Some people hear in faith; others hear in unbelief. It is our responsibility to believe. God doesn’t do that for us. God sovereignly chooses some for salvation because if he did not choose some, no one would be saved, for “all have sinned and fall short of the glory of God” (Rom. 3:23. “No one is righteous, no not one”(Rom. 3:10). For that reason, God exercises his sovereignty and chooses some to be saved.
But, there is another side to the equation – human responsibility. God has provided the means by which you may be saved – i.e. the atoning, substitutionary death of Christ. And God has appointed the means by which you can know this salvation in Christ – through the preaching of “the word of truth,” for “faith comes by hearing and hearing by the word of God” (Rom. 10:17). When you hear the word of truth, the gospel of salvation, you are responsible for how you respond to it. God isn’t responsible for that – you are. So, if you reject the gospel of salvation and, by doing so, reject Christ, you will be held responsible for that on the day of judgment. And Christ, who has been ordained to judge the world (Acts 17:31), will righteously condemn you to hell for your decision.
Some of you today might have become immune to the truth. You’ve heard the Gospel so many times that it’s just an old wives fable to you. Your conscience has been “seared with a hot iron” (1 Tim. 4:2). You are totally insensitive to the truth of the Gospel. You have no spiritual feeling.
Jesus said: “He who has ears to hear let him hear” (Matt. 11:15). Jesus’ message of the gospel of salvation is to those who hear in faith and believe: “Whoever hears my word and believes him who sent me has eternal life. He does not come into judgment, but has passed from death to life” (Jn. 5:24).
Have you heard the truth of the Gospel and believed? Is you ear open today to the truth of God’s word? Are you ready to receive Christ? Don’t turn away today without trusting Christ. It is all rooted in him and his finished work at Calvary. It isn’t a matter of head knowledge - that won’t suffice on its own. It’s a matter of faith. Do you have faith in him? Have you trusted Christ? Have you taken what you have heard and made it the object of your faith? Have you recognized that you cannot save yourself and that Jesus Christ is the only One who could pay the debt of sin for you? Have you trusted him by receiving him as your Saviour?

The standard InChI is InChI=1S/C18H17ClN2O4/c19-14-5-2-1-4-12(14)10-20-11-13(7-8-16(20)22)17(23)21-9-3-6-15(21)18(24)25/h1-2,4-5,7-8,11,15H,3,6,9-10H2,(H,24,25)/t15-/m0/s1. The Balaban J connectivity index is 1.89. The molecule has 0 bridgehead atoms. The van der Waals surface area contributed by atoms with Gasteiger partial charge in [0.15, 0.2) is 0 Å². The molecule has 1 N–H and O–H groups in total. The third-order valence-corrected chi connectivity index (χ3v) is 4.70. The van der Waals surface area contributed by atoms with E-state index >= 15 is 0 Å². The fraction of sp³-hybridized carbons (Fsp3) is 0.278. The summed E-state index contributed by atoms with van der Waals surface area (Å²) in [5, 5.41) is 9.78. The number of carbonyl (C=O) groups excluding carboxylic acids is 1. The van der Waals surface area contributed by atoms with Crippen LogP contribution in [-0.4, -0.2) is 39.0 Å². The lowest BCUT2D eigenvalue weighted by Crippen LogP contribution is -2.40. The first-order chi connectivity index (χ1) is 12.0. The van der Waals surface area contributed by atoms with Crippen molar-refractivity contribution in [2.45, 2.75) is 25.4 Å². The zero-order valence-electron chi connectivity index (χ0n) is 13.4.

Well, when we hear the word of truth and trust Christ for salvation, God in turn secures us for eternity. We are secured by the sealing of the Spirit: …“having believed, you were sealed with the Holy Spirit of promise (13c). Our salvation is based on Christ’s finished work of atonement and secured by the indwelling (sealing) of the Holy Spirit. This is an allusion to the ancient practice of sealing documents to identify them, to secure them, and to authenticate them.
Sealing is similar to branding or engraving today which identifies the owner. Legal documents and ancient letters used to be sealed by impressing a symbol or name into hot wax, usually with a ring. Today, documents are sealed by embossing a corporation’s or individual’s name on the paper with a die-cut seal. Personal possession may be engraved with some sort of identification in case they are stolen or lost.
Sealing declares the document as valid, authorized and original. It ensures that only the person to whom it is addressed opens it. If the seal is broken an unauthorized person has opened it. Today shipments of cargo are sometimes sealed with a special tag. Only the customs inspector is authorized to break the seal. This ensures that the cargo is not tampered with while in transit. Animals sometimes have seals put in their ears or around their legs as a mark of identification.